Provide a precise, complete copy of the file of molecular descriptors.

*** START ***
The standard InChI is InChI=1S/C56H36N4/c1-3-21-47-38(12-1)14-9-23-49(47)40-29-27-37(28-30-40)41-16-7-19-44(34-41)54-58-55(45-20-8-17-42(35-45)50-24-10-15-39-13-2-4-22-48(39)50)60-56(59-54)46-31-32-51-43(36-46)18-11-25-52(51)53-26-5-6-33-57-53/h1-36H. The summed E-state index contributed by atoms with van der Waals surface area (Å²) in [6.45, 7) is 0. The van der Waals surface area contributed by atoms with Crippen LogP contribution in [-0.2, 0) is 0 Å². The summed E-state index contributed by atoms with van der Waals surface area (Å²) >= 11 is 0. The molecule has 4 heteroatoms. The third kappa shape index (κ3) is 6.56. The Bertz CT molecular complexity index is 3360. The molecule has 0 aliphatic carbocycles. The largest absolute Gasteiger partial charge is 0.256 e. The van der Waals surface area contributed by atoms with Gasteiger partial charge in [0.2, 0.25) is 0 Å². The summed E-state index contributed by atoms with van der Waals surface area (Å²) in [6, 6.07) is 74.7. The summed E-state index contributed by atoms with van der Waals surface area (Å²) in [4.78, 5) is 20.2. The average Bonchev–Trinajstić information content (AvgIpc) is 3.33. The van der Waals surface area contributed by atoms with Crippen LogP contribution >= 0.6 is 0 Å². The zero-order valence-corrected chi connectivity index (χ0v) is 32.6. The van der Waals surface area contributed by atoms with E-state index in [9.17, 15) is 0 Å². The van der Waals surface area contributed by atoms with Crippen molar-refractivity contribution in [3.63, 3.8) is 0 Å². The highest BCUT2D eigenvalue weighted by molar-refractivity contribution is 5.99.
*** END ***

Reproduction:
The standard InChI is InChI=1S/C56H36N4/c1-3-21-47-38(12-1)14-9-23-49(47)40-29-27-37(28-30-40)41-16-7-19-44(34-41)54-58-55(45-20-8-17-42(35-45)50-24-10-15-39-13-2-4-22-48(39)50)60-56(59-54)46-31-32-51-43(36-46)18-11-25-52(51)53-26-5-6-33-57-53/h1-36H. The summed E-state index contributed by atoms with van der Waals surface area (Å²) in [6.45, 7) is 0. The van der Waals surface area contributed by atoms with Crippen LogP contribution in [-0.2, 0) is 0 Å². The summed E-state index contributed by atoms with van der Waals surface area (Å²) >= 11 is 0. The molecule has 4 heteroatoms. The third kappa shape index (κ3) is 6.56. The Bertz CT molecular complexity index is 3360. The molecule has 0 aliphatic carbocycles. The largest absolute Gasteiger partial charge is 0.256 e. The van der Waals surface area contributed by atoms with Gasteiger partial charge in [0.2, 0.25) is 0 Å². The summed E-state index contributed by atoms with van der Waals surface area (Å²) in [6, 6.07) is 74.7. The summed E-state index contributed by atoms with van der Waals surface area (Å²) in [4.78, 5) is 20.2. The average Bonchev–Trinajstić information content (AvgIpc) is 3.33. The van der Waals surface area contributed by atoms with Crippen LogP contribution >= 0.6 is 0 Å². The zero-order valence-corrected chi connectivity index (χ0v) is 32.6. The van der Waals surface area contributed by atoms with E-state index in [9.17, 15) is 0 Å². The van der Waals surface area contributed by atoms with Crippen molar-refractivity contribution in [3.63, 3.8) is 0 Å². The highest BCUT2D eigenvalue weighted by molar-refractivity contribution is 5.99.